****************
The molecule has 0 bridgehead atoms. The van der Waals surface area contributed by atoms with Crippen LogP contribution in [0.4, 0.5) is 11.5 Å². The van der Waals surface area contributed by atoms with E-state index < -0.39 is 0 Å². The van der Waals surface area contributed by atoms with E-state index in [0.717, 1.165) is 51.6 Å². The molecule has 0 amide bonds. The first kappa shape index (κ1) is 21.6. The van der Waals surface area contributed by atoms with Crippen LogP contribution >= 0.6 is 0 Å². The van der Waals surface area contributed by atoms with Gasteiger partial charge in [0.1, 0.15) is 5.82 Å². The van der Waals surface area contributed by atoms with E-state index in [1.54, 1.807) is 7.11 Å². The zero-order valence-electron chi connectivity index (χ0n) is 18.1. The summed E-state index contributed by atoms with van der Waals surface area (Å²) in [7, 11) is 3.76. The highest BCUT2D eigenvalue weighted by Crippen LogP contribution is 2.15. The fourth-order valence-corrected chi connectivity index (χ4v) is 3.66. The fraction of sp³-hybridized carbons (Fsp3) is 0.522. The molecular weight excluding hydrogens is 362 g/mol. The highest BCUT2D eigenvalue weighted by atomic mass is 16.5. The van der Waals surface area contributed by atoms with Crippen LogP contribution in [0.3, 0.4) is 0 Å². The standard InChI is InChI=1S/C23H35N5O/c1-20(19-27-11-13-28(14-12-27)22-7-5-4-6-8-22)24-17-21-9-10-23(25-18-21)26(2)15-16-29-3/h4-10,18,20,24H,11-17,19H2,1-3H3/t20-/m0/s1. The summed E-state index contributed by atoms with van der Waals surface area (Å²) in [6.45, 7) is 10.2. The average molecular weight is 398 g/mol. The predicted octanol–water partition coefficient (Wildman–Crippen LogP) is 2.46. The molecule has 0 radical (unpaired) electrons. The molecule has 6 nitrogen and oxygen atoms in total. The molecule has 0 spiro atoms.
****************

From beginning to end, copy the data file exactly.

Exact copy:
The molecule has 0 bridgehead atoms. The van der Waals surface area contributed by atoms with Crippen LogP contribution in [0.4, 0.5) is 11.5 Å². The van der Waals surface area contributed by atoms with E-state index < -0.39 is 0 Å². The van der Waals surface area contributed by atoms with E-state index in [0.717, 1.165) is 51.6 Å². The molecule has 0 amide bonds. The first kappa shape index (κ1) is 21.6. The van der Waals surface area contributed by atoms with Crippen LogP contribution >= 0.6 is 0 Å². The van der Waals surface area contributed by atoms with Gasteiger partial charge in [0.1, 0.15) is 5.82 Å². The van der Waals surface area contributed by atoms with E-state index in [1.54, 1.807) is 7.11 Å². The zero-order valence-electron chi connectivity index (χ0n) is 18.1. The summed E-state index contributed by atoms with van der Waals surface area (Å²) in [7, 11) is 3.76. The highest BCUT2D eigenvalue weighted by Crippen LogP contribution is 2.15. The fourth-order valence-corrected chi connectivity index (χ4v) is 3.66. The fraction of sp³-hybridized carbons (Fsp3) is 0.522. The molecular weight excluding hydrogens is 362 g/mol. The highest BCUT2D eigenvalue weighted by atomic mass is 16.5. The van der Waals surface area contributed by atoms with Crippen LogP contribution in [0.3, 0.4) is 0 Å². The standard InChI is InChI=1S/C23H35N5O/c1-20(19-27-11-13-28(14-12-27)22-7-5-4-6-8-22)24-17-21-9-10-23(25-18-21)26(2)15-16-29-3/h4-10,18,20,24H,11-17,19H2,1-3H3/t20-/m0/s1. The summed E-state index contributed by atoms with van der Waals surface area (Å²) in [6.45, 7) is 10.2. The average molecular weight is 398 g/mol. The predicted octanol–water partition coefficient (Wildman–Crippen LogP) is 2.46. The molecule has 0 radical (unpaired) electrons. The molecule has 6 nitrogen and oxygen atoms in total. The molecule has 0 spiro atoms.